Japanese scientists will begin the country's first human trial for a new vaccine against the deadly Ebola virus this month, they said Friday.
The vaccine, which has previously been tested in monkeys, uses an inactivated form of the virus that can only effectively replicate in artificial cells.
Scientists hope that will make it safer than other treatments, the Institute of Medical Science at the University of Tokyo said in a press release.
"We think there's high hope for a new, safe vaccine which can be produced effectively," Yoshihiro Kawaoka, a professor of infectious diseases at the university who helped developed the vaccine, said in the release.
The university will begin the clinical study later in December, injecting 30 healthy adult men with two doses of the vaccine, four weeks apart.
They will be monitored for side effects and whether they have developed immunity to Ebola.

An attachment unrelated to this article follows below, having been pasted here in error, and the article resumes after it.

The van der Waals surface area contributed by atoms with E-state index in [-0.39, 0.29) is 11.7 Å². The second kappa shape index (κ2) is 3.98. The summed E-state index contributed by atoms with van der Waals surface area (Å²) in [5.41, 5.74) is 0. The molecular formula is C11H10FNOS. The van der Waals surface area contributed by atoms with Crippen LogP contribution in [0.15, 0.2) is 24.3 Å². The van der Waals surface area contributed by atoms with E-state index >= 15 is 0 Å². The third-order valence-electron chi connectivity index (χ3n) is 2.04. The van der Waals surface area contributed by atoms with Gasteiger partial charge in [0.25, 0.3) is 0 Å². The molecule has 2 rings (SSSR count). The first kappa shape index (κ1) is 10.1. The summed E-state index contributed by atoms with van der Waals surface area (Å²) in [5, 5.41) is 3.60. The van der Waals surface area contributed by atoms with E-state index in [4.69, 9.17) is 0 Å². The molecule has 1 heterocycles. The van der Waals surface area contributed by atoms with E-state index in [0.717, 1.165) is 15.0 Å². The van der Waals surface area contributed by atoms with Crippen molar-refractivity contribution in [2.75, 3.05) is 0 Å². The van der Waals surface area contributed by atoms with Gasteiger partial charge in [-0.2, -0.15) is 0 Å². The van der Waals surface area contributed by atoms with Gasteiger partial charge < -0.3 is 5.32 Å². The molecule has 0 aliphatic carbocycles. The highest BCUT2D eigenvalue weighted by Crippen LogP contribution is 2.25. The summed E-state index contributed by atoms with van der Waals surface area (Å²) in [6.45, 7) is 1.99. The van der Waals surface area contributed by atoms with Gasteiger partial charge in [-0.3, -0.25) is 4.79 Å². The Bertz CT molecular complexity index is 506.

The Ebola virus is passed on by contact with the blood, body fluids, secretions or organs of an infected or recently deceased person.
The death rate is typically high, ranging up to 90 per cent in some outbreaks, according to the WHO.
Several Ebola vaccines exist, including rVSV-ZEBOV and a new formula produced by a Belgian subsidiary of Johnson & Johnson that went into use last month in the Democratic Republic of Congo.
The country is in the grip of an Ebola epidemic that has killed more than 2,000 people in 15 months.
It is the second most deadly to date after a 2014-2016 outbreak which left some 11,000 people dead and underscored the urgency to bring a vaccine to market.
The current outbreak is the tenth in the country since its first in 1976.